carbide lamp Mining. a miner’s lamp burning acetylene that forms as a result of charged calcium carbide and water; widely used historically but now largely superseded by electric lamps.

carbide nuclear fuel Nuclear. a ceramic formulation of uranium in the form of uranium or plutonium monocarbide or dicarbide that has desirable thermal conductivity characteristics; used in advanced reactors that operate at very high temperatures.

carbohydrate Biological Energetics. a collective term for chemicals composed of carbon, hydrogen, and oxygen and typically having a hydrogen-to-oxygen ratio of 2:1; e.g., sugars such as glucose or xylose, starches, and cellulose or hemicelluloses.

carbon Chemistry. a very common nonmetallic element having the symbol C, the atomic number 6, an atomic weight of 12.01115, and a melting point about 360°C; the active element of photosynthesis and the key structural component of all living matter. RSee next page.

carbon-12 Chemistry. an isotope of carbon that has a stable nucleus; it is the naturally occurring, dominant form of carbon and thus makes up most of the carbon found in nature. Carbon-12 is the basis of the atomic weights of other elements (12C = atomic weight 12).

carbon-14 Chemistry. a naturally occurring, radioactive isotope of carbon; commonly used in demonstrating the metabolic path of carbon in photosynthesis and in dating ancient materials (see next).

carbon-14 dating Measurement. a widely used method for estimating the age of an ancient carbonaceous specimen by measuring the radioactivity of its carbon-14 content; this will indicate how long ago a once-living artifact ceased to be in equilibrium with the atmosphere. Carbon-14 is continuously produced by cosmic-ray bombardment and decays with a half-life typically described as 5568 years; dating is accomplished by


Rcarbon Carbon is the sixth most abundant element in the universe and is unique

due to its dominant role in the chemistry of life and in the human economy. It is nonmetallic element having the symbol C, the atomic number 6, an atomic weight of 12.01115, and a melting point about 360°C. There are four known allotropes of carbon: amorphous, graphite, diamond, and fullerene. A new fifth allotrope of carbon was recently produced, a spongy solid called a magnetic carbon “nanofoam” that is extremely lightweight and attracted to magnets. Due to carbon's unusual chemical property of being able to bond with itself and a wide variety of other elements, it forms nearly 10 million known compounds. Carbon is present as carbon dioxide in the atmosphere and dissolved in all natural waters. It is a component of rocks as carbonates of calcium (limestone), magnesium, and iron. The fossil fuels (coal, crude oil, natural gas, oils sands, and shale oils) are chiefly hydrocarbons. The isotope carbon-12 is used as the basis for atomic weights. Carbon-14, an isotope with a half-life of 5730 years, is used to date such materials as wood and archeological specimens. Organic chemistry, a major subfield of chemistry, is the study of carbon and its compounds. Because carbon dioxide is a principal greenhouse gas, the global carbon cycle has become a focus of scientific inquiry, and the management of carbon dioxide emissions from the combustion of fossil fuels is a central technological, economic, and political concern.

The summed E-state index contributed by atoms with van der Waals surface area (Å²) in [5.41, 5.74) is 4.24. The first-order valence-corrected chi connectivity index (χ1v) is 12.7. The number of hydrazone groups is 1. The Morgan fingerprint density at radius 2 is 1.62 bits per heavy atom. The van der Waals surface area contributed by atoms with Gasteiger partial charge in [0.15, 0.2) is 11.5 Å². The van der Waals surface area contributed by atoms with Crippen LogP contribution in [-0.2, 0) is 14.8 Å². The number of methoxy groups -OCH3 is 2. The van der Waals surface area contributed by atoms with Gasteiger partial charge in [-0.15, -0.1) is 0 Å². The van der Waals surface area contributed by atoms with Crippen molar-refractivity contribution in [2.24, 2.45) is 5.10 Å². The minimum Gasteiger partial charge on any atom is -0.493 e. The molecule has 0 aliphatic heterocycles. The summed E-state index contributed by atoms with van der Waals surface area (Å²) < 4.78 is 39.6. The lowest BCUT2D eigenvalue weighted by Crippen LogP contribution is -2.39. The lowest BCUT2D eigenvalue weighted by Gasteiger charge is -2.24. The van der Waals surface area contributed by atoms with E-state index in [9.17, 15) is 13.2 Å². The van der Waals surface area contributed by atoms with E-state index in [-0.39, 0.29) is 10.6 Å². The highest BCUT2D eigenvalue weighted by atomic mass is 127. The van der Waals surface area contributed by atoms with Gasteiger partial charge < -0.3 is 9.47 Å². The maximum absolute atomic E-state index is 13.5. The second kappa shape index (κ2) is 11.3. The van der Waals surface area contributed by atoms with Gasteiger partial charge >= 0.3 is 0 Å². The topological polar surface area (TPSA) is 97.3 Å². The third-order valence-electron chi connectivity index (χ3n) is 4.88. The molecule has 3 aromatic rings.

Cutler Cleveland

Boston University

comparing the carbon-14 activity per unit mass of the specimen with that of a contemporary sample.

carbonaceous Chemistry. containing or composed of carbon.

carbonaceous coal Coal. coal derived from the accumulation of undecayed plant matter.

carbon arc Electricity. an electrical discharge between two carbon electrodes; used in welding and in high-intensity lamps. Thus, carbon

(arc) lamp.

carbonate Chemistry. 1. a compound formed by the reaction of carbonic acid with either a metal or an organic compound. See CARBONIC ACID. 2. relating to or containing such a compound.


carbon cycle

carbonate pump Earth Science. a process in which various organisms in the ocean (phytoplankton and zooplankton species) form calcium carbonate (CaCO3) skeletal coverings. When these organisms die, some fraction of this CaCO3 is eventually remineralized back to calcium and carbonate ions in the deeper parts of the water column and in sediments. This carbon cycle or pump leads to a reduction in surface ocean levels of dissolved inorganic carbon (DIC) and alkalinity; an increase in the strength of the pump will serve to increase levels of CO2 in surface water.

carbon black Materials. a black colloidal substance consisting wholly or mainly of amorphous carbon, produced commercially by thermal or oxidative decomposition of hydrocarbons. Used as a reinforcing agent in rubber products, as a black pigment in inks, paints and plastics, in the manufacture of dry-cell batteries and electrical conductors, and in high-temperature insulating material.

carbon budget Climate Change. the balance of the exchanges of carbon between carbon reservoirs (atmosphere, oceans, biota, fossil fuel deposits, soils, and society) in the carbon cycle. It is defined in terms of a “balance sheet” of gains and losses of carbon in the atmosphere, where fossil fuel combustion is a gain of carbon, while forest regrowth is a loss. The net of gains and losses produces an increase or decrease in the level of atmospheric carbon dioxide concentrations. Thus, carbon debt or deficit, carbon purchase, carbon surplus, and so on.


carbon compensation depth Earth Science. the level in the ocean below which the solution rate of calcium carbonate exceeds its deposition rate; i.e., the preservation of calcium carbonate shells is negligible.

carbon conversion factor Measurement. the amount of carbon per unit mass of a fuel (e.g., kg/ton).

carbon cycle Environment. 1. the movement of carbon among its reservoirs by various chemical, physical, geological, and biological processes. The major reservoirs are the atmosphere, terrestrial biosphere (usually